Tsavo accounts for over 20 per cent of average annual visitation into KWS parks. The coastal resorts, with its large pool of tourists seeking alternative activities to beach holidays, generate most visitors to Tsavo. The area is well integrated with inland tourist circuits and provides a favoured destination for wildlife related tourist activities. Currently, the Conservation Area has well-developed tourist infrastructure albeit spatially restricted in the High Use zone of Mzima, Kamboyo and Voi representing only about 30 per cent of the total conservation area’s land. A total of 2,796 permanent beds are available (this includes privately operated tented camps, Ecolodges, bandas and lodges). However, 64 per cent of these are found outside the protected area boundaries. Density of tourism infrastructure and facilities within just a portion of the Parks coupled with visitor concentration threatens the authenticity and quality of the parks’ tourist product and also limits realization of the entire conservation area’s tourism potential.

About 70 per cent of the conservation area remains underutilized.There is scope for development of additional bed capacity within the conservation Area’s Limits of Acceptable Use. However, further development in the High Use Zones will not be allowed.KWS has put together a comprehensive management plan for the Conservation Area. The 10-year plan to be implemented between the years 2008 to 2018 is a result of a consultative planning process under the Protected Area Planning Framework, which involved input from a cross section of stakeholders, Park management, and planning expert teams. The plan proposes a Tourism Management and Development Program whose aim is to ensure that the “Tsavo Conservation Area’s position as a premier tourist destination is maintained and enhanced” In addition to managing traditional vehicle-based tourist activities in the high use area, the plan proposes to diversify Tsavo’s tourist experience by promoting investment in low volume, high value tourism in the conservation area’s low use and wilderness areas. The plan further proposes to develop tourist products that appeal to different market segments and provide a high quality-low impact visitor experience.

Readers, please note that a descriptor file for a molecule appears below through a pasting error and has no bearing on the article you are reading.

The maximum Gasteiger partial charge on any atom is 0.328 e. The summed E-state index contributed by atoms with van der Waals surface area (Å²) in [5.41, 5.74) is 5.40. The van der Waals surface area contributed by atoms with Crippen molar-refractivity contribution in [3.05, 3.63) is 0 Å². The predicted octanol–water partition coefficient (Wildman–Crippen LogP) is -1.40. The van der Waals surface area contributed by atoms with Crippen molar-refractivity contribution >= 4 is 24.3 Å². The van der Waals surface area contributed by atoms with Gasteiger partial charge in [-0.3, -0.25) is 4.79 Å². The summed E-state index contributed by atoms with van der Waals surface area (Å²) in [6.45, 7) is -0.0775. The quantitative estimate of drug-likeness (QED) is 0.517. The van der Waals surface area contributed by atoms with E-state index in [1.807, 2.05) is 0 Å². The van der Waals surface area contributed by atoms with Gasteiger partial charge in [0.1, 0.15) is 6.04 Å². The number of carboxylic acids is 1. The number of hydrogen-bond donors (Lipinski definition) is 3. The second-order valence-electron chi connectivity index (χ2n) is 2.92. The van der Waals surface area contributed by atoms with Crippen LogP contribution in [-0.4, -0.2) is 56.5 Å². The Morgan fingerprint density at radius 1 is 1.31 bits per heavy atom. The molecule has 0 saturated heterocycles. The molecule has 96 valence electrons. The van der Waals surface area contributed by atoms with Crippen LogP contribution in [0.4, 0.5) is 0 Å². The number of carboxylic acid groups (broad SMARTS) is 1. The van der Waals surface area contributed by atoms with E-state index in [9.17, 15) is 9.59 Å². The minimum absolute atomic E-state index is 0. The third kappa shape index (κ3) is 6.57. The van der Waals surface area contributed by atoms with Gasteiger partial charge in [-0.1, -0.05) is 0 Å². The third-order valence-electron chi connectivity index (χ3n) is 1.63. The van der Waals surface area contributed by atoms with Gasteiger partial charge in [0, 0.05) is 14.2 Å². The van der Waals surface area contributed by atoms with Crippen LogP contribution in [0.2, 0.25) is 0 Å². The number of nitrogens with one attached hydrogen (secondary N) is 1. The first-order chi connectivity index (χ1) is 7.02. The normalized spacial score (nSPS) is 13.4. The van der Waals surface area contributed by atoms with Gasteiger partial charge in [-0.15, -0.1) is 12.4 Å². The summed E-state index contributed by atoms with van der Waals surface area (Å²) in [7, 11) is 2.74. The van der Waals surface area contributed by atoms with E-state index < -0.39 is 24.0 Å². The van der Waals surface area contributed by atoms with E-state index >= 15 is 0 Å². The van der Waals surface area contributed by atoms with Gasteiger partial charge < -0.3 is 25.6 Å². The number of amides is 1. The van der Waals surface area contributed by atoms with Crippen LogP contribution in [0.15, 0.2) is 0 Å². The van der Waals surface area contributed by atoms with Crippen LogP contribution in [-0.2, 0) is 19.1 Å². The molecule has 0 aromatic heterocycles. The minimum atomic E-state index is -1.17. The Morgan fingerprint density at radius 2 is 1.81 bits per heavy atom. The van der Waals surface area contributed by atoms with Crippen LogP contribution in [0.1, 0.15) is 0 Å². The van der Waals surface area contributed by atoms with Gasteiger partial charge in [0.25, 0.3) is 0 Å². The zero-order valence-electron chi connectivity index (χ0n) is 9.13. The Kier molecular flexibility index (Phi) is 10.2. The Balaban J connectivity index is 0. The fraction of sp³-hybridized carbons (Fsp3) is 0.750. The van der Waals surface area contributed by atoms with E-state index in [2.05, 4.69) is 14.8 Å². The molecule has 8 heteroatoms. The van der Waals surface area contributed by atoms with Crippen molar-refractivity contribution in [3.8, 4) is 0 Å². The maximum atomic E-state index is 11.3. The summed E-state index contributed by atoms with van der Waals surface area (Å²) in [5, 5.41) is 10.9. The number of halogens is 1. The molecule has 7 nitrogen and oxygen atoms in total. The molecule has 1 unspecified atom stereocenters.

In the plan’s implementation, KWS intends to offer new sites for development of high quality tourist accommodation facilities in the low use and wilderness activity areas of the TCA. To prop up the sites for investment, KWS will in the plan’s life enhance their management and administrationsystems. Roads, bridges, security and management presence will be put in place to promote accessibility and use of the areas. KWS has identified 13 sites for development of permanent luxury tented camps and eco-lodges within Tsavo East, Tsavo West and Chyulu Hills National Parks. In this first phase of the area’s development, KWS expects to realise an additional 422 beds through private investment. The 13 sites are distributed throughout the low use and wilderness areas of the conservation area. In Tsavo East National Parks’ Emusaya wilderness area 64 beds are planned; 70 beds in the Ithumba low use area; 102 and 84 beds in Tsavo West’s Low use areas of Murka and Jipe respectively and 102 beds in Chyulu Hills Low use areas. KWS wishes to invite private sector investors to partner with it in developing top-market tourist accommodation facilities in the Tsavo’s low use and wilderness areas. This is a lucrative commercial opportunity for both KWS and the private sector partners. It is expected that, these developments will leverage on the opportunity to create a diversified tourist product that will be easily integrated into, complement and enrich the already popular Tsavo tourist circuit.


KWS shall invite ‘Expressions of Interest’ for lease and development of the sites detailed herein through an open tendering process.